For the better part of the past decade, moviegoers have gotten a new batch of comic-book adaptations every summer. The trend continues in 2011 with Captain America, Thor, Green Lantern, and the latest film in the X-Men franchise, X-Men: First Class.
Set in the 1960s, First Class goes back to the origins of the mutant team, before leader Professor Xavier and archenemy Magneto became foes. And as the just-released trailer for the film reveals, this prequel has an unexpected political twist.
It seems that the X-Men intervene in the Cuban Missile Crisis. Now, there are a couple different directions this could go: a) President John F. Kennedy is, for whatever reason, unable to stop Soviet aggression himself, so it’s up to our heroes to save the day, or b) the X-Men have to get involved because the United States and the Soviet Union are both hell-bent on settling their differences in the most violent way possible rather than talking to each other. Either scenario could pan out—we all know how Hollywood feels about America and Communists, but we also know how much leftists revere JFK, and may be reluctant to portray the country as too evil under him.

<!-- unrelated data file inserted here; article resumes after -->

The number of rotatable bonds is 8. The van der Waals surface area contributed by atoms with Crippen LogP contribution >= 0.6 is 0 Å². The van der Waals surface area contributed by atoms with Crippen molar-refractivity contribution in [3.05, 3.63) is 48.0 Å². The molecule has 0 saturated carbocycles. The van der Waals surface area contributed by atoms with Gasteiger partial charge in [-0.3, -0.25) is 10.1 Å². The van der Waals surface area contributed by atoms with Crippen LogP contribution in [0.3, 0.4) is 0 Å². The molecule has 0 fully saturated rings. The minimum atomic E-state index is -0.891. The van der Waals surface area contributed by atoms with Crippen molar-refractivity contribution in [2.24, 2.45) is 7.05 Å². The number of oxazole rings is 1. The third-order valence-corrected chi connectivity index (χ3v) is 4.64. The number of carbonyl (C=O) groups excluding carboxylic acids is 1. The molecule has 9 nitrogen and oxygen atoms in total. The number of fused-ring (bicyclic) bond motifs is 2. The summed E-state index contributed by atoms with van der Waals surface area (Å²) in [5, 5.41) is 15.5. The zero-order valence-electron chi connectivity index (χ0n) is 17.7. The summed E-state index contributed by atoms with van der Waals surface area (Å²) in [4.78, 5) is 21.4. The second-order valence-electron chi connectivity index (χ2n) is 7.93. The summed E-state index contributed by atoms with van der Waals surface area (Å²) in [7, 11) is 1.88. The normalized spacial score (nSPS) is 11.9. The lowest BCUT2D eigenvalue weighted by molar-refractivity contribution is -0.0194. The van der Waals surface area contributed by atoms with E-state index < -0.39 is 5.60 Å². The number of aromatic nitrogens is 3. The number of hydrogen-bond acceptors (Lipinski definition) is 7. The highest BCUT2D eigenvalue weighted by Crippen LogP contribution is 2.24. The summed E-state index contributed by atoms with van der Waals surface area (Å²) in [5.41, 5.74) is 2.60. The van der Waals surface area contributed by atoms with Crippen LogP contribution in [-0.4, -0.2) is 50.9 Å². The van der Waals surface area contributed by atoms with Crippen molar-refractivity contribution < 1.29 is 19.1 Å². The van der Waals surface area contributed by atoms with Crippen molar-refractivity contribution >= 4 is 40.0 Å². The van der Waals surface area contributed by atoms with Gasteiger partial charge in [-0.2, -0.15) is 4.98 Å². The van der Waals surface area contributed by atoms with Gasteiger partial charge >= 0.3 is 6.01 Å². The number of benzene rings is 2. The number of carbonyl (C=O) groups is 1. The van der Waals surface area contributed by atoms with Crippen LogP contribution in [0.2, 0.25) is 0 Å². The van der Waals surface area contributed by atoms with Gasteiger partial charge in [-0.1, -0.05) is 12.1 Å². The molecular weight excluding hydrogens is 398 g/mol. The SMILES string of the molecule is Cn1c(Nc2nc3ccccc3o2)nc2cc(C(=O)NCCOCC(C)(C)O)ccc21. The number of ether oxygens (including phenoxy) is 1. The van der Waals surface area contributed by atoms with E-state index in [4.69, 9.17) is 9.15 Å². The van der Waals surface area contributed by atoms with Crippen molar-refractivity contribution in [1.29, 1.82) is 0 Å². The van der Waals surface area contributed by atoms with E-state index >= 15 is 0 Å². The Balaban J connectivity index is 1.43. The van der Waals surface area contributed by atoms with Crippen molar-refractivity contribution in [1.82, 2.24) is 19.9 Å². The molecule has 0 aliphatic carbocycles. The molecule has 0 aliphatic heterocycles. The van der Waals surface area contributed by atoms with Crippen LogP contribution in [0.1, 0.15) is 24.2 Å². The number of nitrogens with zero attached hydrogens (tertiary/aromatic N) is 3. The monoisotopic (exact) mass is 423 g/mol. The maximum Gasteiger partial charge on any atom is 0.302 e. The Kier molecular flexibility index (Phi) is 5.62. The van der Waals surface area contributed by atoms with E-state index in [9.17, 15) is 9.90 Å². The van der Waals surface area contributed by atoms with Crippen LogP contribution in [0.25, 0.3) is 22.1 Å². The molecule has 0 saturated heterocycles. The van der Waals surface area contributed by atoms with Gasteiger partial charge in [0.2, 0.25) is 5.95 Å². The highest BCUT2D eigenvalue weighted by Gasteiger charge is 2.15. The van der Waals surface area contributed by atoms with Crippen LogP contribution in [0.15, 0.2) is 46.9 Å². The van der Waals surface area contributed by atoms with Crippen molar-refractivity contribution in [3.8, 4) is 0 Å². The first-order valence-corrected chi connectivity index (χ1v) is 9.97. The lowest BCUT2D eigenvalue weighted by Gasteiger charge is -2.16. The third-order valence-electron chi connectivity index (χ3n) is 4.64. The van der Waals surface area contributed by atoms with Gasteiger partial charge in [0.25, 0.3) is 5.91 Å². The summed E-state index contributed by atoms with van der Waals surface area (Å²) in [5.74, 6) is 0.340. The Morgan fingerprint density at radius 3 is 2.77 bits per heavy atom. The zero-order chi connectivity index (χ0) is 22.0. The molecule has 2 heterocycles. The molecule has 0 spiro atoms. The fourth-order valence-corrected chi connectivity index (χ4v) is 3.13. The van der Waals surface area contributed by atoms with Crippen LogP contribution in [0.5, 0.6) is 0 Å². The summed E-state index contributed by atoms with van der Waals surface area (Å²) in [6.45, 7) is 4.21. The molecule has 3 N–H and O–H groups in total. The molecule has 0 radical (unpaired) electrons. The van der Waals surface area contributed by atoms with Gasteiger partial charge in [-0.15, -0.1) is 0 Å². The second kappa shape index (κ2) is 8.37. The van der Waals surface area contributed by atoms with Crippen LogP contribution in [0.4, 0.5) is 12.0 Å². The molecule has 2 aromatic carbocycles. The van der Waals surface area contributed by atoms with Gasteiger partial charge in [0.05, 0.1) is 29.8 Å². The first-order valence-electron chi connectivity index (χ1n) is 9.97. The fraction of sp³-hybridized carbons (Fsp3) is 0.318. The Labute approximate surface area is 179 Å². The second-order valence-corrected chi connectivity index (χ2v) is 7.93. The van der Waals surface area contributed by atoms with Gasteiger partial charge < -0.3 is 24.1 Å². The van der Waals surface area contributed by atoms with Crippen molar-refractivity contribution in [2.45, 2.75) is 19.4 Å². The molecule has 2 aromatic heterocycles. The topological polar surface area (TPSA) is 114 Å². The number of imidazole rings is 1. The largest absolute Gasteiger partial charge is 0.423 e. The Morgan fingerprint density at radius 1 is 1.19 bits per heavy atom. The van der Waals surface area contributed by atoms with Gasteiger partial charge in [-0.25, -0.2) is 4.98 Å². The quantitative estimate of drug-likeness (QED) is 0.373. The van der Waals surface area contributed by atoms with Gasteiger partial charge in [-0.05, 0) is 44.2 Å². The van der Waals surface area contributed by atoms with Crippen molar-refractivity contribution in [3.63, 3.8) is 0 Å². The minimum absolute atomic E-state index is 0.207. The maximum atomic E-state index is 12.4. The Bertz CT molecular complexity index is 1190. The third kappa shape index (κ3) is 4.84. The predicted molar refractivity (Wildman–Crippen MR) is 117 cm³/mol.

The trailer doesn’t give us much to go on—we see Magneto taking out a Soviet soldier and lifting a (American?) submarine into the air, though given that his increasing hatred of all humanity is sure to factor into the plot, these can’t yet be declared representative of what the movie says the good guys should have done. We also see an unidentified character fighting a few gun-toting men in black suits—Secret Service, maybe? But again, we don’t know how the action fits into the story.
The X-Men franchise has always been politically charged—the original story of people hated and feared because of the mutant powers they were born with was originally meant as an allegory for racism, and this theme showed up in the previous films as well, with critics inferring messages about everything from gay rights to McCarthyism. These parallels have never been a perfect fit, in part because Russian spies really were out to get us, but mostly because fearing people who can level entire city blocks if they’re not careful is just a teensy bit more rational than fearing people with different skin colors or sexual orientations.
Still, the core message is a valuable one which gave the films a bit more depth than the average superhero blockbuster, and the trilogy actually turned out to be fairly pro-American—X2: X-Men United’s villain was a renegade acting largely against the president’s wishes and without the president’s knowledge, and the X-Men fought alongside American soldiers to ward off Magneto’s forces in X-Men: The Last Stand.
Perhaps future X-Men films could freshen up the prejudice theme by taking a cue from The Incredibles and exploring how hatred of those with extraordinary abilities is sometimes rooted not in fear of newness and change, but in jealousy and radical egalitarian impulses to erase every kind of natural inequality. But before we start speculating about how conservative the X-Men’s future could get, we’ll have to see how far their First Class drifted to the left.